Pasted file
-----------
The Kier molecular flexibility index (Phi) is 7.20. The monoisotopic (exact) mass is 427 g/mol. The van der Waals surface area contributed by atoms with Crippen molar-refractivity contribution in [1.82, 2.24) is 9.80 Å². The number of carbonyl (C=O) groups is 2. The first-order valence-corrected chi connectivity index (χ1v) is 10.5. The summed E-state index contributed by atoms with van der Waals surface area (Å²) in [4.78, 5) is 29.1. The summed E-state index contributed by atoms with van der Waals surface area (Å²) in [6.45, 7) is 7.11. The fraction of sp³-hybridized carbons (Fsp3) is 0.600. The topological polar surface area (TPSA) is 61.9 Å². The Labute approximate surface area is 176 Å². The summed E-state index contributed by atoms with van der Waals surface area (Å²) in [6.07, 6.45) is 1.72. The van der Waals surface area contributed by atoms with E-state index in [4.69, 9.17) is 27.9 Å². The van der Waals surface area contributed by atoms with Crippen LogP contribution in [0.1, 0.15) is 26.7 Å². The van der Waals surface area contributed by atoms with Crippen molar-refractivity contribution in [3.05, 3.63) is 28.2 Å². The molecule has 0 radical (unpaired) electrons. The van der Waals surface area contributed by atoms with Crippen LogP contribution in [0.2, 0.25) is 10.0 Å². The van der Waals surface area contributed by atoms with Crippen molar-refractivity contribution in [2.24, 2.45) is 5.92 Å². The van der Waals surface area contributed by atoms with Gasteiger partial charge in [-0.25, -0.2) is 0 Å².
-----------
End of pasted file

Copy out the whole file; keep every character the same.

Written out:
The Kier molecular flexibility index (Phi) is 7.20. The monoisotopic (exact) mass is 427 g/mol. The van der Waals surface area contributed by atoms with Crippen molar-refractivity contribution in [1.82, 2.24) is 9.80 Å². The number of carbonyl (C=O) groups is 2. The first-order valence-corrected chi connectivity index (χ1v) is 10.5. The summed E-state index contributed by atoms with van der Waals surface area (Å²) in [4.78, 5) is 29.1. The summed E-state index contributed by atoms with van der Waals surface area (Å²) in [6.45, 7) is 7.11. The fraction of sp³-hybridized carbons (Fsp3) is 0.600. The topological polar surface area (TPSA) is 61.9 Å². The Labute approximate surface area is 176 Å². The summed E-state index contributed by atoms with van der Waals surface area (Å²) in [6.07, 6.45) is 1.72. The van der Waals surface area contributed by atoms with E-state index in [4.69, 9.17) is 27.9 Å². The van der Waals surface area contributed by atoms with Crippen LogP contribution in [0.1, 0.15) is 26.7 Å². The van der Waals surface area contributed by atoms with Crippen molar-refractivity contribution in [3.05, 3.63) is 28.2 Å². The molecule has 0 radical (unpaired) electrons. The van der Waals surface area contributed by atoms with Crippen LogP contribution in [0.2, 0.25) is 10.0 Å². The van der Waals surface area contributed by atoms with Crippen molar-refractivity contribution in [2.24, 2.45) is 5.92 Å². The van der Waals surface area contributed by atoms with Gasteiger partial charge in [-0.25, -0.2) is 0 Å².